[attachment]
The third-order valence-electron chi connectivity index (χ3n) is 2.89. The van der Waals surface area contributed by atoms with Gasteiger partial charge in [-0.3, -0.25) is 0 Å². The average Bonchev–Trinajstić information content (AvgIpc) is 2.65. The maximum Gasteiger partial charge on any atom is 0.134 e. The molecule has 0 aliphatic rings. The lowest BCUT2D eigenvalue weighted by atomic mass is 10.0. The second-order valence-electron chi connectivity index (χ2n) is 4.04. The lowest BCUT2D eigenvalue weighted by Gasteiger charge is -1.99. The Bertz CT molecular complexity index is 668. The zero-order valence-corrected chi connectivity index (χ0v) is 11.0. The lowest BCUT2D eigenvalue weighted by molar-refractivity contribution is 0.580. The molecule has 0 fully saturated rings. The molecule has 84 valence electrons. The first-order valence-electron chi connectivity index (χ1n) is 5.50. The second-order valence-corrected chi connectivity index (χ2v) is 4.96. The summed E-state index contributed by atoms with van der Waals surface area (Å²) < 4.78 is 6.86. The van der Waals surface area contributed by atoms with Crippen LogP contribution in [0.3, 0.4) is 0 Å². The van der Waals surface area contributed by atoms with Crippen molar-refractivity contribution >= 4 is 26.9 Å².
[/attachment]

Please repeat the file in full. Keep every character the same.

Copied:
The third-order valence-electron chi connectivity index (χ3n) is 2.89. The van der Waals surface area contributed by atoms with Gasteiger partial charge in [-0.3, -0.25) is 0 Å². The average Bonchev–Trinajstić information content (AvgIpc) is 2.65. The maximum Gasteiger partial charge on any atom is 0.134 e. The molecule has 0 aliphatic rings. The lowest BCUT2D eigenvalue weighted by atomic mass is 10.0. The second-order valence-electron chi connectivity index (χ2n) is 4.04. The lowest BCUT2D eigenvalue weighted by Gasteiger charge is -1.99. The Bertz CT molecular complexity index is 668. The zero-order valence-corrected chi connectivity index (χ0v) is 11.0. The lowest BCUT2D eigenvalue weighted by molar-refractivity contribution is 0.580. The molecule has 0 fully saturated rings. The molecule has 84 valence electrons. The first-order valence-electron chi connectivity index (χ1n) is 5.50. The second-order valence-corrected chi connectivity index (χ2v) is 4.96. The summed E-state index contributed by atoms with van der Waals surface area (Å²) < 4.78 is 6.86. The van der Waals surface area contributed by atoms with Crippen LogP contribution in [0.3, 0.4) is 0 Å². The van der Waals surface area contributed by atoms with Crippen molar-refractivity contribution >= 4 is 26.9 Å².